Seattle City Council members are set to vote on new rules for ride services like UberX, Lyft and Sidecar at the request of taxi drivers in the city. KUOW in Seattle reports that the proposed regulations would limit the companies to 150 available drivers per company.
At the same time, the city would issue 200 more permits for taxi drivers during the two-year pilot program.
UberX says it boasts 900 drivers in Seattle alone and that the new regulations could effectively shut the ride service down.
Ride-sharing services have been popping up all over the country: Sidecar is in five major cities, Lyft is in 20 and Uber is in 37 U.S. cities and dozens of cities internationally. The companies have smartphone apps that people connect to their credit cards and use to summon a driver to their location.
But a handful of cities, including Portland, have banned non-taxi ride services completely to avoid issues with safety, taxes, labor laws and licensing, as well as to protect the taxi economy.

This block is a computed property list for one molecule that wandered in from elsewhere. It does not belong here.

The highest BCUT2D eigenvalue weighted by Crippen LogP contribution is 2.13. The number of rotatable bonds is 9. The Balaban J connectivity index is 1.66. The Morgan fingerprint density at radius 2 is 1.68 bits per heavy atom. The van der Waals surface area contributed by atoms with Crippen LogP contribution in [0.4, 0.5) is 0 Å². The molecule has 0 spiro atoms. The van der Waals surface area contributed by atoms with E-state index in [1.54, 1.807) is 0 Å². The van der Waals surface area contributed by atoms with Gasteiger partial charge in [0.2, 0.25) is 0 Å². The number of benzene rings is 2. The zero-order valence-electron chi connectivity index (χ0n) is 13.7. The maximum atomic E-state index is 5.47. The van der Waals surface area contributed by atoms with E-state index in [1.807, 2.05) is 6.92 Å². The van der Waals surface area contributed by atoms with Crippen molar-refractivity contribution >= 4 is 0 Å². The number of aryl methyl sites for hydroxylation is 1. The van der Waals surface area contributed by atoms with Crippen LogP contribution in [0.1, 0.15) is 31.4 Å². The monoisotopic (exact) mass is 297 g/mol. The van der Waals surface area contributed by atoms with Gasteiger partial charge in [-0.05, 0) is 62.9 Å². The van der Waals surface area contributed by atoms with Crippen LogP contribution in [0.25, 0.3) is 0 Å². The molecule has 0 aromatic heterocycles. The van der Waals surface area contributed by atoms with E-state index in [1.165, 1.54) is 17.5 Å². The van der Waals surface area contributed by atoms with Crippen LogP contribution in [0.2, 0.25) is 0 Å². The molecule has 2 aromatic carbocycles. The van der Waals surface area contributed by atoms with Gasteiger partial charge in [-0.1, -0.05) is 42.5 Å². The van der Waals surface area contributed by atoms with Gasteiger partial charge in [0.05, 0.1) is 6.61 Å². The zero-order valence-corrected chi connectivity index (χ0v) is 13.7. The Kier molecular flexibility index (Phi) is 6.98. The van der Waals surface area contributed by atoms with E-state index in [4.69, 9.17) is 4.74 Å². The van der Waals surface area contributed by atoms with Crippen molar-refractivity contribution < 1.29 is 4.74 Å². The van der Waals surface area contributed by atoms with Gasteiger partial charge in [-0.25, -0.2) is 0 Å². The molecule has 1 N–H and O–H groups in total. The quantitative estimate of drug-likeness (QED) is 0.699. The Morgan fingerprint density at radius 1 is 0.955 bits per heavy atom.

Uber has had its eye on the City of Roses, but city code requires a 60-minute advance reservation for non-taxi ride services, which doesn't jibe with the on-demand ride-share model. As GeekWire reported, this regulation dates back to when luxury cars first entered the Portland market and didn't want to abide by taxi rules, like accepting all riders, regardless of distance, having cameras in cars or setting predetermined fares.
There's an active petition online, but otherwise the campaign to bring Uber to Portland has gone cold. Uber replied to an inquiry email saying there wasn't much to share right now.
If the regulations pass in Seattle, do you think it will hurt Portland's chances of getting Uber?
This story originally appeared on Oregon Public Broadcasting.